Dilip Cherian | Scavenger deaths in Gujarat may set off blame game

The Asian Age.

Opinion, Columnists

The CMO is aware of the issue’s potential to snowball into a political crisis and is taking steps to swiftly defuse it

The state ranks second in the number of scavenger deaths in the entire country, which is a serious matter for Gujarat. (Representational Image)

Despite the practice being illegal across the country, eight people have died while cleaning sewers in various parts of Gujarat in March-April this year. Social activists, however, claim that the real number of such deaths is significantly higher. According to some reports, the state ranks second in the number of scavenger deaths in the entire country, which is a serious matter for Gujarat, which Prime Minister Narendra Modi never tires of proclaiming as the ideal model of development.

Certainly, this is embarrassing for chief minister Bhupendra Patel, and the Opposition parties have promptly picked up the issue and sought to fix the blame on the state government, with calls for the National Human Rights Commission (NHRC) to order a probe into these deaths. Since the issue is still hot, it is quite likely that finding themselves under fire a blame game could start with ministers blaming the bureaucrats. They may try to distance themselves from the issue, citing administrative failures as the root cause of the problem. On the other hand, the babus may argue that they have been hampered by a lack of resources and political support to address the issue effectively.  

According to sources, the chief minister’s office (CMO) is aware of the issue’s potential to snowball into a political crisis and is taking steps to swiftly defuse it. Some say that the additional chief secretary, Pankaj Joshi, is likely to urge the babus to be more proactive in identifying and addressing instances of manual scavenging in their jurisdictions. There is also a suggestion for CM Bhupendra Patel to set up a task force to monitor the implementation of laws and policies related to manual scavenging and provide resources for the rehabilitation of manual scavengers. After all, the sheen of the much-vaunted “Gujarat model” must be protected.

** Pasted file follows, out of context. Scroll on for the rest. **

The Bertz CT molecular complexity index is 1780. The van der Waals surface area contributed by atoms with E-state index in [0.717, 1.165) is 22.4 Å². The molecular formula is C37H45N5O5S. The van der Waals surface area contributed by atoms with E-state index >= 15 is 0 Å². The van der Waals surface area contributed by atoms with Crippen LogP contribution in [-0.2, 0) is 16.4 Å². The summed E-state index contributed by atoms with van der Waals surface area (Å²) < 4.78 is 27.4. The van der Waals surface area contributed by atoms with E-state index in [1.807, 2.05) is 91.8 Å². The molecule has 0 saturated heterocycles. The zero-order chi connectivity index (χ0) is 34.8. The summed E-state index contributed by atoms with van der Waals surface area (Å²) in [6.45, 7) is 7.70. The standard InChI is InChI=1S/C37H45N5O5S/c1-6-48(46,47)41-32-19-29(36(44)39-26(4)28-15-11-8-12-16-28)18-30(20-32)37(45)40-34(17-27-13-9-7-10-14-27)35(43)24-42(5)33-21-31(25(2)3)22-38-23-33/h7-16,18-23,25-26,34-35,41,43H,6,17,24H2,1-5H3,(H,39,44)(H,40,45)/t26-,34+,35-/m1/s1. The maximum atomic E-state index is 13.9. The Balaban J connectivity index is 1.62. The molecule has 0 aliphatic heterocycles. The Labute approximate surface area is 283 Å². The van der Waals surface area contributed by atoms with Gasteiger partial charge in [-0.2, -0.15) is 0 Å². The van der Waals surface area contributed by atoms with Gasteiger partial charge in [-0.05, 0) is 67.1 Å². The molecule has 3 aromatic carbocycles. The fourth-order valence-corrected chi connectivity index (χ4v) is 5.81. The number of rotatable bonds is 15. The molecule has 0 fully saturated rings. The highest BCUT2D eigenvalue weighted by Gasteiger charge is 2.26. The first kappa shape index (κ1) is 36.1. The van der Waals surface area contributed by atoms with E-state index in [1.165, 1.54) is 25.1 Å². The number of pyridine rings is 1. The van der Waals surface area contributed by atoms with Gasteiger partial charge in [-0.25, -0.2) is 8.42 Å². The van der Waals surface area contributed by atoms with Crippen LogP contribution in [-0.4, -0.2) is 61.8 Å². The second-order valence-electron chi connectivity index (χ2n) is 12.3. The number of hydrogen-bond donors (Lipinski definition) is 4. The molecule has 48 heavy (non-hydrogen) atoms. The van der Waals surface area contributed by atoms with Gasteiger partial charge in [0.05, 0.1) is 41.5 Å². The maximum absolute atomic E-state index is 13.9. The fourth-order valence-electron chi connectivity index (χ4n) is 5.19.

‘Happening Haryana’ not so happening, after all?

Haryana is no longer the most sought-after investment destination in India, with its share of new investment projects in the country slipping to a six-year low of one per cent from almost three per cent in 2021-22. Reportedly, investment plans in the state fell by a whopping 30 per cent in 2022-23.  More worrying is the news that manufacturing investments have declined by 60 per cent. This is bad news for the Manohar Lal Khattar Sarkar, which has a national election and the state Assembly elections approaching next year.

Sources have informed DKB that much of Mr Khattar’s investment woes coincide with the hasty enactment of a new law early last year that reserved 75 per cent of private sector jobs with monthly salaries up to Rs 30,000 for locals. It came as a big jolt to the corporate sector. Though the law is currently in abeyance after being challenged judicially, the continuing suspense over its implementation may have a lot to do with investors holding tight to their purse strings.

While this local employment law was clearly brought in with political goals in mind, it has made investors jittery. It is widely believed that the legislation, if implemented, will potentially slow the post-Covid economic recovery, increase the compliance burden and usher in “inspector raj”. Officially, of course, the government is going to town proclaiming that the legislation will encourage local employment, especially in unskilled jobs.

In all this, the babus are tight-lipped, of course, though sources have informed DKB that chief secretary Sanjeev Kaushal is discussing plans with senior colleagues to revive the state’s image as one of the better states in the country for ease of business. 


India’s programmes for neighbours to strengthen governance

India’s policy of strengthening relations with our neighbours has taken a new turn with the National Centre for Good Governance (NCGG) conducting capacity-building programmes for bureaucrats from neighbouring and extended countries. With the support of the ministry of external affairs (MEA), the NCGG is conducting these programmes as part of Prime Minister Narendra Modi’s policy to strengthen India’s ties with other nations in the region. The aim is to equip civil servants with the necessary skills and knowledge to govern effectively and efficiently.

The programmes focus on areas such as public administration, e-governance, digital transformation and leadership development. NCGG director general Bharat Lal roped in an impressive roster of distinguished experts, including Dinesh Dasa, former chairman of GPSC; Jishnu Barua, chairman, Central Electricity Regulatory Commission (CERC); and Sanjay Bhattacharya, former senior diplomat, among others, to lead the sessions. 

India’s presidency of the G-20 in 2023 provides an excellent opportunity to showcase these capacity-building programmes to the world. As the world’s premier forum for international economic cooperation, the G-20 provides an excellent platform for India to share its experience and best governance and capacity-building practices. Wisely, the Modi government is hoping to use the G-20 opportunity to promote capacity building as a key tool for achieving sustainable development goals, and to encourage other countries to adopt similar programmes.